Back from the Blacklist?

Disgraced psychology researcher Marc Hauser, who was found guilty of data fabrication and falsification during his time at Harvard, publishes two new papers.

Jef Akst
Jef Akst
May 8, 2014

FLICKR, TOBIAS VON DER HAARMarc Hauser, the former Harvard evolutionary psychologist who drew attention for his studies on self-awareness in monkeys and began making headlines for another reason in August 2010 when a university investigation found him guilty of scientific misconduct (a conclusion also reached by the Office of Research Integrity two years later), is back, Retraction Watch reported. Yesterday (May 7), he and colleagues—including some notable researchers, like MIT’s Noam Chomsky and Harvard’s Richard Lewontin—published a review on the evolution of language, and earlier this year (March 18) Hauser and University of Cambridge’s Jeffrey Watumull published another review on problems with using game theory approaches to model language evolution. Both papers appeared in Frontiers in Psychology.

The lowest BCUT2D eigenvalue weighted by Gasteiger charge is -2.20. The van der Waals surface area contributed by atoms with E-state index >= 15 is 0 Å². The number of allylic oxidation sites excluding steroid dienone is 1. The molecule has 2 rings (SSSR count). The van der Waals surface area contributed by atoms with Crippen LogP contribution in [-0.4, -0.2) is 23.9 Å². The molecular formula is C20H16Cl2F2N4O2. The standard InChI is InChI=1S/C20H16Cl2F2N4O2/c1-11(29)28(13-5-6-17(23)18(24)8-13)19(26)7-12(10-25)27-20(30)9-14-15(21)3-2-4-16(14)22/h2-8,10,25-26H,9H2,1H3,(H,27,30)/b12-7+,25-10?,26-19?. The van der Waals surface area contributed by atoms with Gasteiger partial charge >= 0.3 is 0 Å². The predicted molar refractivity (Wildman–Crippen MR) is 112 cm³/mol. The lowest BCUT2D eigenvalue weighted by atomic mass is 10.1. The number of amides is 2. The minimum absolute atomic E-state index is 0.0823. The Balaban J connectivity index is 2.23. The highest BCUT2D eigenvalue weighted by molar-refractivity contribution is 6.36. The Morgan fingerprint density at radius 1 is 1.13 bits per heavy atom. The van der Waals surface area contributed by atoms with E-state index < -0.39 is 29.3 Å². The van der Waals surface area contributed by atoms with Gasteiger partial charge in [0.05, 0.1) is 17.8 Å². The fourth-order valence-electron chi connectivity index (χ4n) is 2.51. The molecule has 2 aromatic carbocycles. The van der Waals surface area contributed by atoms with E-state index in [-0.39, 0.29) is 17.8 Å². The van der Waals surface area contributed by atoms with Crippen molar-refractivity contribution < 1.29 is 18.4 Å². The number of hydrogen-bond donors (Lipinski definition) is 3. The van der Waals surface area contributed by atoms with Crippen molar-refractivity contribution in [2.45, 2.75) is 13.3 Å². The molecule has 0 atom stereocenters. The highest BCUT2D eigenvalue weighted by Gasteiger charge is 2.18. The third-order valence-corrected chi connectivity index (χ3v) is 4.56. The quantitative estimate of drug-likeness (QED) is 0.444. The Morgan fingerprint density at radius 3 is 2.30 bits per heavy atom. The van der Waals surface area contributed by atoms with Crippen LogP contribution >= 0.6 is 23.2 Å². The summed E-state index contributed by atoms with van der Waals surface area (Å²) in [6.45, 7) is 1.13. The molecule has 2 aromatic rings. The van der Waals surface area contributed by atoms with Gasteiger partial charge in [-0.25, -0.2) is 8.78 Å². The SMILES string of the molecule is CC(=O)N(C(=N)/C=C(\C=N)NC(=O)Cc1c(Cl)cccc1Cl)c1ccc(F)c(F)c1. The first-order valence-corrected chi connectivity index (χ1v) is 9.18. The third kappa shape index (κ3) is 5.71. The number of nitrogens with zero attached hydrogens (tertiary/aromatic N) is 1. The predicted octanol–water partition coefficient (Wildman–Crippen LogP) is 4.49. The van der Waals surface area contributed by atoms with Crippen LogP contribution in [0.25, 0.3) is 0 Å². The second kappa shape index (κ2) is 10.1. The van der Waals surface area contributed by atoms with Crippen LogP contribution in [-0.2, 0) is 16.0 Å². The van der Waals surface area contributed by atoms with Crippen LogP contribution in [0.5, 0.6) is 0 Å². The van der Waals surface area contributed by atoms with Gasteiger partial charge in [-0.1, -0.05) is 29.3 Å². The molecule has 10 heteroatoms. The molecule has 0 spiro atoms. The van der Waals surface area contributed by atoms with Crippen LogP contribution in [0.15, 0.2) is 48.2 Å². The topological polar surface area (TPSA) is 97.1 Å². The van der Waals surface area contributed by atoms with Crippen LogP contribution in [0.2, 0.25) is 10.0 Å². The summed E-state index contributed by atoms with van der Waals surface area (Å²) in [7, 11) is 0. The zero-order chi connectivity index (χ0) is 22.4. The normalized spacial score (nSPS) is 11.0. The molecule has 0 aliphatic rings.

In both publications, Hauser gives his affiliation as Risk Eraser, a Massachusetts-based company that develops brain-training programs to help at-risk children learn and make decisions. When he resigned from Harvard in the summer of 2011, he cited “exciting opportunities in the private sector,” and specifically referred to “work focusing on the educational needs of at-risk teenagers.”

Hauser’s new publications attracted a diversity of reactions: “I predict (and even hope) that Frontiers in Psychology will soon follow Dr. Hauser into the dustbin of history,” one commenter, called Tom, wrote in a comment at Retraction Watch. (As the blog noted, the journal recently retracted a controversial paper on conspiracy ideation and climate skepticism that was mysteriously pulled from its website a year earlier.)

But others were more supportive of Hauser’s return to science. “Marc Hauser was caught cheating, and lost his job. Does that mean that he has absolutely nothing of value to say about anything?” responded commenter Helen Arbib. “As long as he does not collect data, I’m open to logical arguments made by anyone.”

The discussion gets to an issue that has been raised many times before: Can researchers come back to science after being convicted of fraud? It’s a good question.